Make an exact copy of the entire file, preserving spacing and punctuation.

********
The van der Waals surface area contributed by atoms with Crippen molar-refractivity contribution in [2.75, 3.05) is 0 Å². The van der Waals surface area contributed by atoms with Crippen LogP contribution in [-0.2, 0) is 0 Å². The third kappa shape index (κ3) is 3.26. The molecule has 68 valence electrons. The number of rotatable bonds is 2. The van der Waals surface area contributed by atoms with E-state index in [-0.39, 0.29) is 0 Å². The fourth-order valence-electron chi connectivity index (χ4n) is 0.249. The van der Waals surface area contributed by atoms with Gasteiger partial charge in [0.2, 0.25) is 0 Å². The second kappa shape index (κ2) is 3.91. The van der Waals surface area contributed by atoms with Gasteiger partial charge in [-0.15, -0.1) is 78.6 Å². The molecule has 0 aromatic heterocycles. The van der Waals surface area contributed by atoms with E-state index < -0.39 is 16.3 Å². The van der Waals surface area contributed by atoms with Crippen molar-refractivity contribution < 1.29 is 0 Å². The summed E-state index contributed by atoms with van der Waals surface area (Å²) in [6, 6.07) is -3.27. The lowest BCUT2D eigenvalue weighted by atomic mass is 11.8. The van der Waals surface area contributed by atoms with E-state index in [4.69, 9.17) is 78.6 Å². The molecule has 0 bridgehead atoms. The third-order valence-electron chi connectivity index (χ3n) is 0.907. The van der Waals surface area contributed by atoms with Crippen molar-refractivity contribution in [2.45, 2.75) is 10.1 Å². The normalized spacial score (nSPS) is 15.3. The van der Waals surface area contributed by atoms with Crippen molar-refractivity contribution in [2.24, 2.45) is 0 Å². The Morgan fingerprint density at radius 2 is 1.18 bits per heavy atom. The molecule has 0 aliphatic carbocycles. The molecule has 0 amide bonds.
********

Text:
The van der Waals surface area contributed by atoms with Crippen molar-refractivity contribution in [2.75, 3.05) is 0 Å². The van der Waals surface area contributed by atoms with Crippen LogP contribution in [-0.2, 0) is 0 Å². The third kappa shape index (κ3) is 3.26. The molecule has 68 valence electrons. The number of rotatable bonds is 2. The van der Waals surface area contributed by atoms with E-state index in [-0.39, 0.29) is 0 Å². The fourth-order valence-electron chi connectivity index (χ4n) is 0.249. The van der Waals surface area contributed by atoms with Gasteiger partial charge in [0.2, 0.25) is 0 Å². The second kappa shape index (κ2) is 3.91. The van der Waals surface area contributed by atoms with Gasteiger partial charge in [-0.15, -0.1) is 78.6 Å². The molecule has 0 aromatic heterocycles. The van der Waals surface area contributed by atoms with E-state index < -0.39 is 16.3 Å². The van der Waals surface area contributed by atoms with Crippen molar-refractivity contribution < 1.29 is 0 Å². The summed E-state index contributed by atoms with van der Waals surface area (Å²) in [6, 6.07) is -3.27. The lowest BCUT2D eigenvalue weighted by atomic mass is 11.8. The van der Waals surface area contributed by atoms with E-state index in [4.69, 9.17) is 78.6 Å². The molecule has 0 bridgehead atoms. The third-order valence-electron chi connectivity index (χ3n) is 0.907. The van der Waals surface area contributed by atoms with Crippen molar-refractivity contribution in [2.45, 2.75) is 10.1 Å². The normalized spacial score (nSPS) is 15.3. The van der Waals surface area contributed by atoms with Crippen molar-refractivity contribution in [2.24, 2.45) is 0 Å². The Morgan fingerprint density at radius 2 is 1.18 bits per heavy atom. The molecule has 0 aliphatic carbocycles. The molecule has 0 amide bonds.